Monday, August 15, 2016
No Wind + Too Much Wind = Frustration
By Gary Jobson
Our sport is hard on itself. Here we are with live coverage of sailing available of the Olympic Games. NBCOlympics.com is taking the International Olympic Committee's live feed. It is a big day, with two scheduled Medal Races in the Women's Laser Radial and the Men's Laser Classes. It is a beautiful day off Rio's Flamingo Beach. The capacity crowd is fully engaged in anticipation of the Medal Race. Most importantly for Brazil, one of its most famous athletes, Robert Scheidt, is in contention to win a record setting sixth medal in sailing. Since 1896 no sailor has won six medals in six consecutive Olympics. Actually, this is unheard of in any sport. The storylines are good. And then, disaster!
The wind was non-existent. Nada - nothing. No worries, everyone thought, the breeze has filled in every day. After three hours, the Race Officials cancelled the Laser Race, but kept hope alive for the Laser Radial. The ten women sailors were sent out to the racecourse 45 minutes before the 1630 time limit expired. The Race Committee could see that a sea breeze was approaching. Out at sea, the 49er and 49erFX classes were racing in 9-14 knot winds, and on their third race of the day.
With 20 minutes left on the time clock, the wind arrived, and kept building. It was tough on the sailors who had to shift their thinking from light air sailing to heavy wind. Soon it was blowing well over 30 knots. What next?
The clock was ticking. On the race committee boat, Tom Duggan from Hyannis, MA, conferred with Principle Race Officer Alastair Fox, and they made the appropriate decision to postpone.
For much of the day, sailing was the only sport being run. Most competitions in Rio tend to be played later in the day. Many international broadcasters would have featured sailing, but the wind just did not cooperate. It reminded me of the many days wasted during the America's Cup over the years waiting for the wind to come up, or go down. If sailing is going to be on television, it needs to take place at scheduled times. It would be helpful if the race organizers were more flexible and could have taken the Laser sailors out into the ocean. That would have upset the fans on shore, but most of them actually watch the big screen television on the beach anyway.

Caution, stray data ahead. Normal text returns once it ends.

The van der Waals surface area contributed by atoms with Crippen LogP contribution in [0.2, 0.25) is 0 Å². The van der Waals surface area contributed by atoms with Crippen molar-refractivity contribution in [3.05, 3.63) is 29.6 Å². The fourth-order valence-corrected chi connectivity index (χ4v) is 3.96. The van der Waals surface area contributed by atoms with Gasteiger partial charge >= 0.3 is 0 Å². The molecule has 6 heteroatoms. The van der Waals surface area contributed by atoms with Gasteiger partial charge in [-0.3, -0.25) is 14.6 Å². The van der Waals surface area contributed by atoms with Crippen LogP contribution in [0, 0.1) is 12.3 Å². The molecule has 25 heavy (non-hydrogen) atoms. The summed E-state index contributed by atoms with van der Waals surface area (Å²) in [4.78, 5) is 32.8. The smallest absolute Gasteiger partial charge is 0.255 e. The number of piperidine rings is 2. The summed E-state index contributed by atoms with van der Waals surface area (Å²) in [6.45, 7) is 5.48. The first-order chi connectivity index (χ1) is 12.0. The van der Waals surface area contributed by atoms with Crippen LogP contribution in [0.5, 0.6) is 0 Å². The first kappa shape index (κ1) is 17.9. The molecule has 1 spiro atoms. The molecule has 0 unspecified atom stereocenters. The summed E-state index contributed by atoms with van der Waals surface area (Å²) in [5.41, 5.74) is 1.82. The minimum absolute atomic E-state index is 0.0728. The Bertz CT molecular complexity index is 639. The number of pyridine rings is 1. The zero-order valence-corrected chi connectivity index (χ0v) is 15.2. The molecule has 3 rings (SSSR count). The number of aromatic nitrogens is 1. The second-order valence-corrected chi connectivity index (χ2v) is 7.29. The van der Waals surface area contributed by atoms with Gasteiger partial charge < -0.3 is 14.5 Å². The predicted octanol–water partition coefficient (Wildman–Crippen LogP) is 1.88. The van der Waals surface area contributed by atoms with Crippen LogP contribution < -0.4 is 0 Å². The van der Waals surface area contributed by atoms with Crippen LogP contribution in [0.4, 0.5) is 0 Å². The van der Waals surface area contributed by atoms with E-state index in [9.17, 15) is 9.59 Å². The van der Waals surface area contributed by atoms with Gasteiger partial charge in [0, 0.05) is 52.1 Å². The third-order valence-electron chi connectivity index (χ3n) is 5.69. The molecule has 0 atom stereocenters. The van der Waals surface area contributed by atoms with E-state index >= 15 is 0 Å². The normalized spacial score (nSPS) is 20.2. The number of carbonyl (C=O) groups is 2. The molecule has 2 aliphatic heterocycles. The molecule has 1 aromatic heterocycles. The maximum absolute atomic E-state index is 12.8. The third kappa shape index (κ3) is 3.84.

The 49ers and 49erFX classes did get off three races. Americans Paris Henken and Helena Scutt, had 11-11-8 place finishes today. They are still in the top ten, and have a good chance to make the medal race, but their chance of winning a medal is slipping away. With three races left, they must be in the top three in every race to be in medal contention. They are 29 points out of third place. In the men's skiff, New Zealanders Peter Burling and Blair Tuke are in control. They only have 21 points. Germany is 18 points behind them, and archrival Australia is 33 points back. Americans Thomas Barrows and Joe Morris rounded the windward mark in the top five twice today, but slipped back to finish 16-17-11. They will not make the Medal Race. Racing continues tomorrow with skiff Medal Races on Thursday.
The 470s were unable to race today. They have three races left to complete before their Medal Race on Wednesday. Both American crews in the 470s are in Medal contention. Four Medal Races are schedule for Tuesday, including Lasers, Laser Radials, Finns, and Nacra 17s. The biggest race of the day is in the Finn. Caleb Paine, 26, from San Diego, CA, is in fourth, just five points away from a Bronze Medal. The Medal Races are worth two points. To finish third, he must stay ahead of Max Salminen, SWE and Jorge Zarif, BRA and put two boats between him and Ivan Gašpić from Croatia. Gašpić protested Paine in Race 6. Initially, Paine was disqualified, but Paine produced video evidence showing that Gašpić’s story was not accurate, and the American's second place finish in that race was restored. If there is ever a reason for a grudge match, this is it.